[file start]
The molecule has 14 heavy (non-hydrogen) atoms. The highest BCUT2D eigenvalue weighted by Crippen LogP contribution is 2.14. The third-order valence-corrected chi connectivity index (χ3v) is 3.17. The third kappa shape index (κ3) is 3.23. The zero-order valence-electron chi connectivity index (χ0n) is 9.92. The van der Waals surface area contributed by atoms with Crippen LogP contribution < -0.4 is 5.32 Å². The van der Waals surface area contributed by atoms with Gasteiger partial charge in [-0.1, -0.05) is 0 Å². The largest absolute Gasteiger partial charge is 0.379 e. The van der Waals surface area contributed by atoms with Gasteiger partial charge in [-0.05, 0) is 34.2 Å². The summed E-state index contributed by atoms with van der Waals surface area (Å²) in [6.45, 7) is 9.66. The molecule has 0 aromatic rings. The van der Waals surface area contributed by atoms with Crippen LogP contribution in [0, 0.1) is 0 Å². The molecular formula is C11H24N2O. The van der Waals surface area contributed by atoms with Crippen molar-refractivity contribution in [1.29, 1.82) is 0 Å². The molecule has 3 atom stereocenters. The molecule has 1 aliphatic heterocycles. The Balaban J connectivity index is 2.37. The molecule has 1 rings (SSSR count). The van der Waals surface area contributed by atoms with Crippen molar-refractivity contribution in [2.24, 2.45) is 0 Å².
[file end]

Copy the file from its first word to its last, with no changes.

The molecule has 14 heavy (non-hydrogen) atoms. The highest BCUT2D eigenvalue weighted by Crippen LogP contribution is 2.14. The third-order valence-corrected chi connectivity index (χ3v) is 3.17. The third kappa shape index (κ3) is 3.23. The zero-order valence-electron chi connectivity index (χ0n) is 9.92. The van der Waals surface area contributed by atoms with Crippen LogP contribution < -0.4 is 5.32 Å². The van der Waals surface area contributed by atoms with Gasteiger partial charge in [-0.1, -0.05) is 0 Å². The largest absolute Gasteiger partial charge is 0.379 e. The van der Waals surface area contributed by atoms with Gasteiger partial charge in [-0.05, 0) is 34.2 Å². The summed E-state index contributed by atoms with van der Waals surface area (Å²) in [6.45, 7) is 9.66. The molecule has 0 aromatic rings. The van der Waals surface area contributed by atoms with Crippen LogP contribution in [0, 0.1) is 0 Å². The molecular formula is C11H24N2O. The van der Waals surface area contributed by atoms with Crippen molar-refractivity contribution in [1.29, 1.82) is 0 Å². The molecule has 3 atom stereocenters. The molecule has 1 aliphatic heterocycles. The Balaban J connectivity index is 2.37. The molecule has 1 rings (SSSR count). The van der Waals surface area contributed by atoms with Crippen molar-refractivity contribution in [2.24, 2.45) is 0 Å².